Street names offer a fascinating and easily accessible insight into our history. They can give us a lot more than information about previous inhabitants and businesses: they can also provide a glimpse into the attitudes and values of past centuries. Why not try some of the following examples with your pupils?
Street sign giving an indication of an areas religious past © Alex Morrice, flickr.com
Manufacturing: Silk Street and Foundry Road
Through considering the meaning of local street names, young people can start to think about how the patterns of manufacturing and production have changed over time. Much of what was previously made in Britain now comes from abroad. What are some of the positive and negative aspects of this change? How has it impacted on the environment?
Food glorious food: Bread Street and Poultry Street
Just as patterns of manufacturing have changed, much of the food in Britain used to be produced or grown more locally. Considering street names which relate to food are a fascinating way to introduce this idea. Once pupils have compared the past to the present they could then go on to explore the future changes that could make our food more sustainable.
This activity is described in more detail on p32 of the Green Day teacher’s activity kit. This publication supports teachers in planning a Green Day event to help their school run more sustainably.
Famous people and famous events: Duke of York Road and Mortimer Street
Many of our roads are either named after people or after events. As well as finding out about the individuals or things which are commemorated, pupils could also consider what these names tell us about past attitudes and values. Who or what did those societies hold in high esteem? Which groups or events aren’t represented? Why not?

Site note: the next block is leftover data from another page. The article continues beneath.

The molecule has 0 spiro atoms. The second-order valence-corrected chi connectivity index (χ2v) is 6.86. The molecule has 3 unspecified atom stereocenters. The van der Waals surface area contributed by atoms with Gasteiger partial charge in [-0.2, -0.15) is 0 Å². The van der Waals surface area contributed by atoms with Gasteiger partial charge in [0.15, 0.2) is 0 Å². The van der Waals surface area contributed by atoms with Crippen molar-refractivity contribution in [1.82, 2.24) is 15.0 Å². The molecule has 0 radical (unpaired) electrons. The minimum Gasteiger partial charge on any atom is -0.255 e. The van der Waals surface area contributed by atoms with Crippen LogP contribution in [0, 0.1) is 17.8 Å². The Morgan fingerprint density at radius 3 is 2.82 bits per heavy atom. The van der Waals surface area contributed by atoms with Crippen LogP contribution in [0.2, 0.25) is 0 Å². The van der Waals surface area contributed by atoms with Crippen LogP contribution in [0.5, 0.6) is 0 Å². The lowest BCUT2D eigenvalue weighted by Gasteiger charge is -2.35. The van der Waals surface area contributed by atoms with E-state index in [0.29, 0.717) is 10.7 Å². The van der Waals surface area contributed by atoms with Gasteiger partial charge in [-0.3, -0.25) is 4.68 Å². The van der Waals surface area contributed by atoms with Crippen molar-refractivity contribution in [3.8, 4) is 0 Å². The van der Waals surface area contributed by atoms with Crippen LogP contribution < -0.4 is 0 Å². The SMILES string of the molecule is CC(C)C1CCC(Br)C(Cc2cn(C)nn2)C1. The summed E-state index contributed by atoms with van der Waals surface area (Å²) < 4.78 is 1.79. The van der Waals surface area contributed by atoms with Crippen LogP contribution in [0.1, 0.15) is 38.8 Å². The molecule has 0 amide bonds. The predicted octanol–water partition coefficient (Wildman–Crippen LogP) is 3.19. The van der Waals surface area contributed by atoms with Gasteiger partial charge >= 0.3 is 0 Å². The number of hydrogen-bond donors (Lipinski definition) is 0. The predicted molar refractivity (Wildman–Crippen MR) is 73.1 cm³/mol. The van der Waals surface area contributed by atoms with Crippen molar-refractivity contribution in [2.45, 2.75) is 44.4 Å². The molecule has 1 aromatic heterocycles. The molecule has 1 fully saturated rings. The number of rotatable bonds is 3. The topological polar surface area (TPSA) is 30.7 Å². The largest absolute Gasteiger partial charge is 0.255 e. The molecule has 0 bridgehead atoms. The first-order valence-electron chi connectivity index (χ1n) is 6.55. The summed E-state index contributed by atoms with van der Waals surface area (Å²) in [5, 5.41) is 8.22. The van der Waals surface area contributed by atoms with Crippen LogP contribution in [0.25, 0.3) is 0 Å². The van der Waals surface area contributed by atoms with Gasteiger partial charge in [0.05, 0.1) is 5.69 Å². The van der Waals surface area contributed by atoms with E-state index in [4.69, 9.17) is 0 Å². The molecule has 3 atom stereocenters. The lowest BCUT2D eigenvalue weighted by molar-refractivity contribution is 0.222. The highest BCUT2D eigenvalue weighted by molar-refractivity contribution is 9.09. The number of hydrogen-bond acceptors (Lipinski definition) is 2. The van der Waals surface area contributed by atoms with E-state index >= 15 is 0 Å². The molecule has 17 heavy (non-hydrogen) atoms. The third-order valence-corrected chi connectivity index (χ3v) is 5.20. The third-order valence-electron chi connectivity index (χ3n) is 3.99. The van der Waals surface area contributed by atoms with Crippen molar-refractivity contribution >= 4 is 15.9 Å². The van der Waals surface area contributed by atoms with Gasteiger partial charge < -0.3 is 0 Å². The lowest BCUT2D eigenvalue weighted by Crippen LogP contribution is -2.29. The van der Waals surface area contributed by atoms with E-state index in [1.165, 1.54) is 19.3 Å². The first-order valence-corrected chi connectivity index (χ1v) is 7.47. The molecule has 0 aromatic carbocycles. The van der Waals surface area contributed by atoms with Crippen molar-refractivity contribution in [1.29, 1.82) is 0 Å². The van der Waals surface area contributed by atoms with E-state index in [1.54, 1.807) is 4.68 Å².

Street signs can give hints to the types of businesses you might find © ell brown, flickr.com
All change: Knyfesmyth Street to Christmas Street
Street names also offer pupils a great introduction to the origins of the English language and how it has changed over time. Many names hark back to the Middle Ages and have their roots in Old English or Saxon – for example the word ‘chepe’ which comes from the Old English for market.
Pupils can also think about how words gradually drop out of use or are replaced, and how pronunciation has changed. Knyfesmyth Street in Bristol used to be where cutlery was made, but when the industry moved the name gradually changed to something similar-sounding but more familiar to the Victorians – hence ‘Christmas Street’ was born.
Into the future: Takeaway Road?
Once pupils are familiar with the way streets have been named in the past they could have a go at doing it themselves. Choose a local area and ask pupils to rename roads to commemorate the people and events they feel are important, or to reflect the uses that the street has nowadays.